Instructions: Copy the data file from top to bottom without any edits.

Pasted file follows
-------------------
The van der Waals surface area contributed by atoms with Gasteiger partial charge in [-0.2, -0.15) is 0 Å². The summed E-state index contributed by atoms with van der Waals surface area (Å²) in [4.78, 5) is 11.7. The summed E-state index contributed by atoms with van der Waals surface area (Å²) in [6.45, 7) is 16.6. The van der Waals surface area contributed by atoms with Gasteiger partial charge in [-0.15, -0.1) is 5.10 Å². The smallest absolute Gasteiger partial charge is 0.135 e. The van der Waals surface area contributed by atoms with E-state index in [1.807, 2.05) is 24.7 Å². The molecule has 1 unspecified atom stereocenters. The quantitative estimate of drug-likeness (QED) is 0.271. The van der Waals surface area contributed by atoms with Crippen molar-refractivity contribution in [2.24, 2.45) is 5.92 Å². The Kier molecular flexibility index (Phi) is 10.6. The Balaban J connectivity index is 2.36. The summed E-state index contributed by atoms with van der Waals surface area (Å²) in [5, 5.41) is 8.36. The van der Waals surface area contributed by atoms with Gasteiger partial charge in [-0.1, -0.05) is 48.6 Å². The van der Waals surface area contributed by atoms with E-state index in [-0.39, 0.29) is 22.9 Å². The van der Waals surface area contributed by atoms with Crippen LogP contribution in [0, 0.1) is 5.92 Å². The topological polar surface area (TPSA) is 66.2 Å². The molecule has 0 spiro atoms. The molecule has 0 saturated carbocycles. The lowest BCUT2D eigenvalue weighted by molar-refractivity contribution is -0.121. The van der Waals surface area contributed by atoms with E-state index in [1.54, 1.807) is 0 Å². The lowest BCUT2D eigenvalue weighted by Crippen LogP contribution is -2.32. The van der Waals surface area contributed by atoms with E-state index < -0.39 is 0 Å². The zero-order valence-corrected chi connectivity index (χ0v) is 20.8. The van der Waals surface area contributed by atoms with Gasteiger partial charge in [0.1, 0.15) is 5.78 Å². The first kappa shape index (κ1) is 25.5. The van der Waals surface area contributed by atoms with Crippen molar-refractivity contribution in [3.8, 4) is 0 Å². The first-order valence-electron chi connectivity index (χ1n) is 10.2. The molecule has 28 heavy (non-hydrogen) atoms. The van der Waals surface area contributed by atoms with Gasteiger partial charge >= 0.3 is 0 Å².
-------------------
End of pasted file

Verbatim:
The van der Waals surface area contributed by atoms with Gasteiger partial charge in [-0.2, -0.15) is 0 Å². The summed E-state index contributed by atoms with van der Waals surface area (Å²) in [4.78, 5) is 11.7. The summed E-state index contributed by atoms with van der Waals surface area (Å²) in [6.45, 7) is 16.6. The van der Waals surface area contributed by atoms with Gasteiger partial charge in [-0.15, -0.1) is 5.10 Å². The smallest absolute Gasteiger partial charge is 0.135 e. The van der Waals surface area contributed by atoms with E-state index in [1.807, 2.05) is 24.7 Å². The molecule has 1 unspecified atom stereocenters. The quantitative estimate of drug-likeness (QED) is 0.271. The van der Waals surface area contributed by atoms with Crippen molar-refractivity contribution in [2.24, 2.45) is 5.92 Å². The Kier molecular flexibility index (Phi) is 10.6. The Balaban J connectivity index is 2.36. The summed E-state index contributed by atoms with van der Waals surface area (Å²) in [5, 5.41) is 8.36. The van der Waals surface area contributed by atoms with Gasteiger partial charge in [-0.1, -0.05) is 48.6 Å². The van der Waals surface area contributed by atoms with E-state index in [-0.39, 0.29) is 22.9 Å². The van der Waals surface area contributed by atoms with Crippen LogP contribution in [0, 0.1) is 5.92 Å². The topological polar surface area (TPSA) is 66.2 Å². The molecule has 0 spiro atoms. The molecule has 0 saturated carbocycles. The lowest BCUT2D eigenvalue weighted by molar-refractivity contribution is -0.121. The van der Waals surface area contributed by atoms with E-state index in [1.54, 1.807) is 0 Å². The lowest BCUT2D eigenvalue weighted by Crippen LogP contribution is -2.32. The van der Waals surface area contributed by atoms with E-state index < -0.39 is 0 Å². The zero-order valence-corrected chi connectivity index (χ0v) is 20.8. The van der Waals surface area contributed by atoms with Gasteiger partial charge in [0.1, 0.15) is 5.78 Å². The first kappa shape index (κ1) is 25.5. The van der Waals surface area contributed by atoms with Crippen molar-refractivity contribution in [3.8, 4) is 0 Å². The first-order valence-electron chi connectivity index (χ1n) is 10.2. The molecule has 28 heavy (non-hydrogen) atoms. The van der Waals surface area contributed by atoms with Gasteiger partial charge >= 0.3 is 0 Å².